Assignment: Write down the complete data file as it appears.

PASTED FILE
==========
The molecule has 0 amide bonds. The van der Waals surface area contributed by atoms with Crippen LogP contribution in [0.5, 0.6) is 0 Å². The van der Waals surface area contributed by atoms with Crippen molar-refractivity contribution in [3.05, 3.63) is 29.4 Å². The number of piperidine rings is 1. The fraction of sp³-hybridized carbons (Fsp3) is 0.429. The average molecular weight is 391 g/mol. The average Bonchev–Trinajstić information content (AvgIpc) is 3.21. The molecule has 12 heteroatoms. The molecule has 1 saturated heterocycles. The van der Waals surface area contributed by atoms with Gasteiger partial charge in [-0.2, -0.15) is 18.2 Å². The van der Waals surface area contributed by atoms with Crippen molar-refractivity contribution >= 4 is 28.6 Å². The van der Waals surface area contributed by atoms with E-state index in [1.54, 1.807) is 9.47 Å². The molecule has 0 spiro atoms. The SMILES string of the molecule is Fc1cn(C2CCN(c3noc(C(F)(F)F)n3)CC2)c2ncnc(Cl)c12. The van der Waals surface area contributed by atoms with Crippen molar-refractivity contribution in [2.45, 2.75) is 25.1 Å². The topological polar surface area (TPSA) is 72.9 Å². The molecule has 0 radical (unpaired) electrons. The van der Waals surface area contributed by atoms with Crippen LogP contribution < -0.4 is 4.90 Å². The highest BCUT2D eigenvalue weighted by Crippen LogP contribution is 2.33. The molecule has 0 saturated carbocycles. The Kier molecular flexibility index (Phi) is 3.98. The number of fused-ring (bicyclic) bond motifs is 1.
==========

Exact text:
The molecule has 0 amide bonds. The van der Waals surface area contributed by atoms with Crippen LogP contribution in [0.5, 0.6) is 0 Å². The van der Waals surface area contributed by atoms with Crippen molar-refractivity contribution in [3.05, 3.63) is 29.4 Å². The number of piperidine rings is 1. The fraction of sp³-hybridized carbons (Fsp3) is 0.429. The average molecular weight is 391 g/mol. The average Bonchev–Trinajstić information content (AvgIpc) is 3.21. The molecule has 12 heteroatoms. The molecule has 1 saturated heterocycles. The van der Waals surface area contributed by atoms with Gasteiger partial charge in [-0.2, -0.15) is 18.2 Å². The van der Waals surface area contributed by atoms with Crippen molar-refractivity contribution >= 4 is 28.6 Å². The van der Waals surface area contributed by atoms with E-state index in [1.54, 1.807) is 9.47 Å². The molecule has 0 spiro atoms. The SMILES string of the molecule is Fc1cn(C2CCN(c3noc(C(F)(F)F)n3)CC2)c2ncnc(Cl)c12. The van der Waals surface area contributed by atoms with Crippen molar-refractivity contribution in [2.45, 2.75) is 25.1 Å². The topological polar surface area (TPSA) is 72.9 Å². The molecule has 0 radical (unpaired) electrons. The van der Waals surface area contributed by atoms with Crippen LogP contribution < -0.4 is 4.90 Å². The highest BCUT2D eigenvalue weighted by Crippen LogP contribution is 2.33. The molecule has 0 saturated carbocycles. The Kier molecular flexibility index (Phi) is 3.98. The number of fused-ring (bicyclic) bond motifs is 1.